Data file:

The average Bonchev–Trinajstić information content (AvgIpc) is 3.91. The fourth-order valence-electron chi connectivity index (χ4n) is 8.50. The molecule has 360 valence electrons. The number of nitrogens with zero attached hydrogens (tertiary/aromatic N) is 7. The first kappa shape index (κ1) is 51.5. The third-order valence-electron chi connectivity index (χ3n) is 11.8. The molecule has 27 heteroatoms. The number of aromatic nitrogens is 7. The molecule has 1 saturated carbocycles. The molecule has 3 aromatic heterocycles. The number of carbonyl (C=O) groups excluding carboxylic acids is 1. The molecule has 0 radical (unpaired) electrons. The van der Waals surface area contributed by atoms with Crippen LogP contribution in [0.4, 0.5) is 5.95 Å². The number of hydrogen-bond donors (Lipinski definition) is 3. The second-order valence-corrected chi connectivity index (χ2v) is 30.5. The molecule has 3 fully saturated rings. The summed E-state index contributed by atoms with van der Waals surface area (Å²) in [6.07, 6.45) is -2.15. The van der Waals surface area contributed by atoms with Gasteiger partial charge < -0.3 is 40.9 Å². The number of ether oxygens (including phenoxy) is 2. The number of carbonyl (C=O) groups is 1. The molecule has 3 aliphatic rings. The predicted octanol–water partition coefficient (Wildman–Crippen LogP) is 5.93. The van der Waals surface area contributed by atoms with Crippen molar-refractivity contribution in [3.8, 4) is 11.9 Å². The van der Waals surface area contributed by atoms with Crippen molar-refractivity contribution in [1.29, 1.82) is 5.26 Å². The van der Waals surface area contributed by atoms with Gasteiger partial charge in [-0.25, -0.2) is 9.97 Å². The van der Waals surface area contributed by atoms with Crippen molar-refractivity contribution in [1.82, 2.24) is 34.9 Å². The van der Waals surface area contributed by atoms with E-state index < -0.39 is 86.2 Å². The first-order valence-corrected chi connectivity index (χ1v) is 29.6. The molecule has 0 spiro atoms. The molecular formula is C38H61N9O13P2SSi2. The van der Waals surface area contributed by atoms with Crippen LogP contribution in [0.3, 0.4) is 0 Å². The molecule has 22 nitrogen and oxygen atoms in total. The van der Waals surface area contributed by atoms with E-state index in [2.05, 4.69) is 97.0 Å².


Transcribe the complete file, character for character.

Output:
The average Bonchev–Trinajstić information content (AvgIpc) is 3.91. The fourth-order valence-electron chi connectivity index (χ4n) is 8.50. The molecule has 360 valence electrons. The number of nitrogens with zero attached hydrogens (tertiary/aromatic N) is 7. The first kappa shape index (κ1) is 51.5. The third-order valence-electron chi connectivity index (χ3n) is 11.8. The molecule has 27 heteroatoms. The number of aromatic nitrogens is 7. The molecule has 1 saturated carbocycles. The molecule has 3 aromatic heterocycles. The number of carbonyl (C=O) groups excluding carboxylic acids is 1. The molecule has 0 radical (unpaired) electrons. The van der Waals surface area contributed by atoms with Crippen LogP contribution in [0.4, 0.5) is 5.95 Å². The number of hydrogen-bond donors (Lipinski definition) is 3. The second-order valence-corrected chi connectivity index (χ2v) is 30.5. The molecule has 3 fully saturated rings. The summed E-state index contributed by atoms with van der Waals surface area (Å²) in [6.07, 6.45) is -2.15. The van der Waals surface area contributed by atoms with Gasteiger partial charge < -0.3 is 40.9 Å². The number of ether oxygens (including phenoxy) is 2. The number of carbonyl (C=O) groups is 1. The molecule has 3 aliphatic rings. The predicted octanol–water partition coefficient (Wildman–Crippen LogP) is 5.93. The van der Waals surface area contributed by atoms with Crippen molar-refractivity contribution in [3.8, 4) is 11.9 Å². The van der Waals surface area contributed by atoms with Crippen molar-refractivity contribution in [1.29, 1.82) is 5.26 Å². The van der Waals surface area contributed by atoms with Gasteiger partial charge in [-0.25, -0.2) is 9.97 Å². The van der Waals surface area contributed by atoms with Crippen molar-refractivity contribution in [1.82, 2.24) is 34.9 Å². The van der Waals surface area contributed by atoms with E-state index < -0.39 is 86.2 Å². The first-order valence-corrected chi connectivity index (χ1v) is 29.6. The molecule has 0 spiro atoms. The molecular formula is C38H61N9O13P2SSi2. The van der Waals surface area contributed by atoms with Crippen LogP contribution in [0.3, 0.4) is 0 Å². The molecule has 22 nitrogen and oxygen atoms in total. The van der Waals surface area contributed by atoms with E-state index in [2.05, 4.69) is 97.0 Å².